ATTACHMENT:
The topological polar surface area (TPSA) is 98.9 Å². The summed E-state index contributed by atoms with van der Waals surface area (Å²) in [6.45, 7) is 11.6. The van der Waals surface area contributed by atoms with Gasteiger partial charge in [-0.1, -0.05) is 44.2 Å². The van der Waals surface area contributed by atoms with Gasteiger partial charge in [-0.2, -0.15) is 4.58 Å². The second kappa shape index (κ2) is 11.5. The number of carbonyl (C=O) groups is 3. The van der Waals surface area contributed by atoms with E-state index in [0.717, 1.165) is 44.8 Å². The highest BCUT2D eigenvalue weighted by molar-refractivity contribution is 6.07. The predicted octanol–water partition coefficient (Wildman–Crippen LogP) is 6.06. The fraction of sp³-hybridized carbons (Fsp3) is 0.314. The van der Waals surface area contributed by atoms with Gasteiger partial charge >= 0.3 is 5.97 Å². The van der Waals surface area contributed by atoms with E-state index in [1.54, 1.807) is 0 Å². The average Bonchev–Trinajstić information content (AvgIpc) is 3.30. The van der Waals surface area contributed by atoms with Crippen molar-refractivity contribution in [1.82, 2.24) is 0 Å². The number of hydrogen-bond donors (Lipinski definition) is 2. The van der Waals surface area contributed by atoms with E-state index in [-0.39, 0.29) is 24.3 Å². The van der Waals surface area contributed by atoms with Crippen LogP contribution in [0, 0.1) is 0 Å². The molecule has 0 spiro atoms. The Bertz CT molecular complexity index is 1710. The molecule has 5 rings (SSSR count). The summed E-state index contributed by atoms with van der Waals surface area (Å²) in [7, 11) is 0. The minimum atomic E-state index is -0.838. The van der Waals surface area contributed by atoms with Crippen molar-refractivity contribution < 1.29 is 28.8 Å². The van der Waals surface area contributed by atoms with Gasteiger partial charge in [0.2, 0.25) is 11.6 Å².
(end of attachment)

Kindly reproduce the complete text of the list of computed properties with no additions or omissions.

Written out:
The topological polar surface area (TPSA) is 98.9 Å². The summed E-state index contributed by atoms with van der Waals surface area (Å²) in [6.45, 7) is 11.6. The van der Waals surface area contributed by atoms with Gasteiger partial charge in [-0.1, -0.05) is 44.2 Å². The van der Waals surface area contributed by atoms with Gasteiger partial charge in [-0.2, -0.15) is 4.58 Å². The second kappa shape index (κ2) is 11.5. The number of carbonyl (C=O) groups is 3. The van der Waals surface area contributed by atoms with E-state index in [0.717, 1.165) is 44.8 Å². The highest BCUT2D eigenvalue weighted by molar-refractivity contribution is 6.07. The predicted octanol–water partition coefficient (Wildman–Crippen LogP) is 6.06. The fraction of sp³-hybridized carbons (Fsp3) is 0.314. The van der Waals surface area contributed by atoms with Gasteiger partial charge >= 0.3 is 5.97 Å². The van der Waals surface area contributed by atoms with E-state index in [1.54, 1.807) is 0 Å². The average Bonchev–Trinajstić information content (AvgIpc) is 3.30. The van der Waals surface area contributed by atoms with Crippen molar-refractivity contribution in [1.82, 2.24) is 0 Å². The number of hydrogen-bond donors (Lipinski definition) is 2. The van der Waals surface area contributed by atoms with E-state index in [-0.39, 0.29) is 24.3 Å². The van der Waals surface area contributed by atoms with Crippen LogP contribution in [0, 0.1) is 0 Å². The molecule has 0 spiro atoms. The Bertz CT molecular complexity index is 1710. The molecule has 5 rings (SSSR count). The summed E-state index contributed by atoms with van der Waals surface area (Å²) in [7, 11) is 0. The minimum atomic E-state index is -0.838. The van der Waals surface area contributed by atoms with Crippen molar-refractivity contribution < 1.29 is 28.8 Å². The van der Waals surface area contributed by atoms with Gasteiger partial charge in [0.2, 0.25) is 11.6 Å².